by Judy Wallace
Henry (Harry) James WALLACE was born at Ballycourcy, Co. Wexford, Ireland, on 2 August 1847 and was baptised at St. Mary’s Church of Ireland, Enniscorthy, on 22 October. He was the 10th of 13 children born to William James Wallace and Anne Hawkins.
After the death of his father in 1859, Harry moved with his mother and siblings to Bath in Somerset, then to London. His older brother, John Thornhill James Wallace, had gone to Queensland several years before and Harry was desperate to follow him, so at the age of 18, he left London in November 1865 on the sailing ship Legion of Honour which reached Moreton Bay in February 1866.
Harry worked as a sawyer on Waverley Station near St. Lawrence while his brother was publican of a hotel on the Connors Range. When Thornhill moved to his own property, Killarney Station (also on the Connors Range), Harry went with him. He then moved on to manage Lake Elphinstone Station.
While working at Waverley Station, Harry had met Christina MYDDLETON, the second daughter of Henry Myddleton and Christina Fraser, of Victoria. They married in Mackay on 9 September 1875, and had six children: William Arthur (born in 1876), Alfred (Fred) Henry (born in 1878 at Lake Elphinstone), Allan Francis (born in 1879 and died at the age of 5 from diphtheria), Linda Elizabeth (born in 1881), Laurence Richard (born in 1883) and John Thornhill (born in 1884).
Harry and Christina settled in Mackay in 1879 and Harry became an auctioneer and commission agent. The auctions mainly comprised horses and cattle. Harry also ran coaches to the gold diggings at Mt. Lansborough and Nebo. The firm became known as Wallace & Myddleton in 1881 when Harry was joined by his brother-in-law, Frank Myddleton. In 1882 the firm was operating a daily passenger and mail coach to Walkerston. In March 1883, Frank Myddleton was replaced by another brother-in-law, Henry L Black, and the firm then became known as Wallace & Black. They began a coach service to St. Lawrence. Due to ill health, Harry Wallace retired from the partnership in 1885.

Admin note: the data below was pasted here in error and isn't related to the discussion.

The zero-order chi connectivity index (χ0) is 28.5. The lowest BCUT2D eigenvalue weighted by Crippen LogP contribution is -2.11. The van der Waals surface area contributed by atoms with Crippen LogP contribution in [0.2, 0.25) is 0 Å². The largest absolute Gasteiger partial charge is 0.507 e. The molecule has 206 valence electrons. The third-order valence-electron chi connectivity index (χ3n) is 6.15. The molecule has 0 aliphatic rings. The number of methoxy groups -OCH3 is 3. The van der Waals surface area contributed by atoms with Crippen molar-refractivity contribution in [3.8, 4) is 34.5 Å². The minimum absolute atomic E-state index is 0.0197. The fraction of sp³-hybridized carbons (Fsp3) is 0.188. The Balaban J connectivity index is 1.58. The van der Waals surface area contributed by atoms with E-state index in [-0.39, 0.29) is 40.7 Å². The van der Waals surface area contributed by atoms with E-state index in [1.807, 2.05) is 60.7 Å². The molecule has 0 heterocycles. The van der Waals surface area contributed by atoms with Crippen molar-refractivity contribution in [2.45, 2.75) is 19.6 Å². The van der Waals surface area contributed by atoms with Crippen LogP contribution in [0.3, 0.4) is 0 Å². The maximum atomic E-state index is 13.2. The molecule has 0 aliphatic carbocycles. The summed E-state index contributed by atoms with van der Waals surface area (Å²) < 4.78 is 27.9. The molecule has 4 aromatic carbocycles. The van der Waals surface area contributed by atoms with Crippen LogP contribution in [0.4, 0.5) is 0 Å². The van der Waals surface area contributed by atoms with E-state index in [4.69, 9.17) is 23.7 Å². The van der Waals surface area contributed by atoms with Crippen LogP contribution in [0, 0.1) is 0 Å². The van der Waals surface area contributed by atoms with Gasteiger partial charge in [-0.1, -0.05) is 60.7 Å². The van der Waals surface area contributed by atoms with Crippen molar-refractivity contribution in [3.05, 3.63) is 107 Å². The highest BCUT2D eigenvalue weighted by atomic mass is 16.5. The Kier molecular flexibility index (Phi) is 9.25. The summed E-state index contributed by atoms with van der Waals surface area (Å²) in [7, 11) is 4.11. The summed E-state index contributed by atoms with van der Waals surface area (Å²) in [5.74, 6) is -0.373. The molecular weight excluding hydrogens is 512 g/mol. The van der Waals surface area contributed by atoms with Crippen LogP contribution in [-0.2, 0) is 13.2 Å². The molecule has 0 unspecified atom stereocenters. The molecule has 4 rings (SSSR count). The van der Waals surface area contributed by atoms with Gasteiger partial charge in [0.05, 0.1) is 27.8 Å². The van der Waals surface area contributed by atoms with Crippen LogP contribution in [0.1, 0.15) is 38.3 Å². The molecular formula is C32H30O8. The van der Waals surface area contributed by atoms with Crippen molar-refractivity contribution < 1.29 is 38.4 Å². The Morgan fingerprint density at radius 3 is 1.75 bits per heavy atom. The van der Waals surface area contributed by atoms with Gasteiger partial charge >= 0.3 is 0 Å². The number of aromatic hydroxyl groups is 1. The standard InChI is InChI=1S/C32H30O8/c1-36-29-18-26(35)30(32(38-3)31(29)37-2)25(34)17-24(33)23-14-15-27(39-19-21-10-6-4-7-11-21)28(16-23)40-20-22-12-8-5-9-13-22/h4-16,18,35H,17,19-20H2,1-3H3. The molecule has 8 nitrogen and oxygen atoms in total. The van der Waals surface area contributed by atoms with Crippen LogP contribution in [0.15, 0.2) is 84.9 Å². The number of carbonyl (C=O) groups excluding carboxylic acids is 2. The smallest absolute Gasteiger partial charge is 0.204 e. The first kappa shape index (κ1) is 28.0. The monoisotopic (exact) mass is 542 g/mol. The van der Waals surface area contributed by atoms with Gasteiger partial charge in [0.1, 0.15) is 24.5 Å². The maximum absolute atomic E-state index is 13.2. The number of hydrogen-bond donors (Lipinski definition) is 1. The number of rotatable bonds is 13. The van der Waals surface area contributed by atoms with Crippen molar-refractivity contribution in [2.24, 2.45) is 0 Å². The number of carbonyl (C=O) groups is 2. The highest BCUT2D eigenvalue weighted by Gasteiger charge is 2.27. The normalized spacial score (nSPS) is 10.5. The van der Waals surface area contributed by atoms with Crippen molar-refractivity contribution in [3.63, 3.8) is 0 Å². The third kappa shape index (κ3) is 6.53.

Harry Wallace belonged to the Caledonian Masonic Lodge in Mackay. In 1886/7, he had shares in several gold mines in the Lotus Creek area. However, they all seem to have been unsuccessful and were abandoned.
At the beginning of 1887, Harry was found to have TB and was given only a few months to live. However, on 3 February 1887, Harry and Christina set forth for St. Lawrence in a buggy drawn by two horses. It is believed that the regular coach driver was ill, and Christina insisted on accompanying her husband. They camped on the banks of the flooded Marion Creek at Ilbilbie for several hours, and when they thought the waters had sufficiently subsided, they attempted a crossing, but the horses lost their footing and the buggy was swept away uncontrollably. Harry and Christina were drowned, but their passenger, Archibald McInnes, survived.
Their two eldest children, Arthur and Fred, stayed in Mackay, while the youngest three, Linda, Laurence and Jack, were sent to England and reared by aunts They were all brought up in different families and some never saw each other again. Harry and Christina’s grave at Ilbilbie near Marion Creek was restored a few years ago by their descendants.
Fred Wallace was reared by his uncle and aunt, Henry and Jean Black, but did not follow his father into real estate. He married Elizabeth Emily RUSS, daughter of Stephen and Mary Russ of Uruba, and after cane farming in the Pioneer Valley, moved south to Palmwoods and Nambour, later returning to Mackay. Their second son, Stewart Thornhill Wallace, joined the firm of Henry L Black in 1936, followed by his son, Stewart Ross (Ross) Wallace, in 1954.
Henry Wallace’s descendants are now scattered all around the world – in the states of Queensland, NSW, Victoria and Western Australia, in England, Scotland and Wales, on the Isle of Man, and also in Canada and Spain. A Wallace reunion was held in Mackay in 1885 for the descendants of Henry James Wallace and John Thornhill James Wallace, and another in Tewantin in 1999.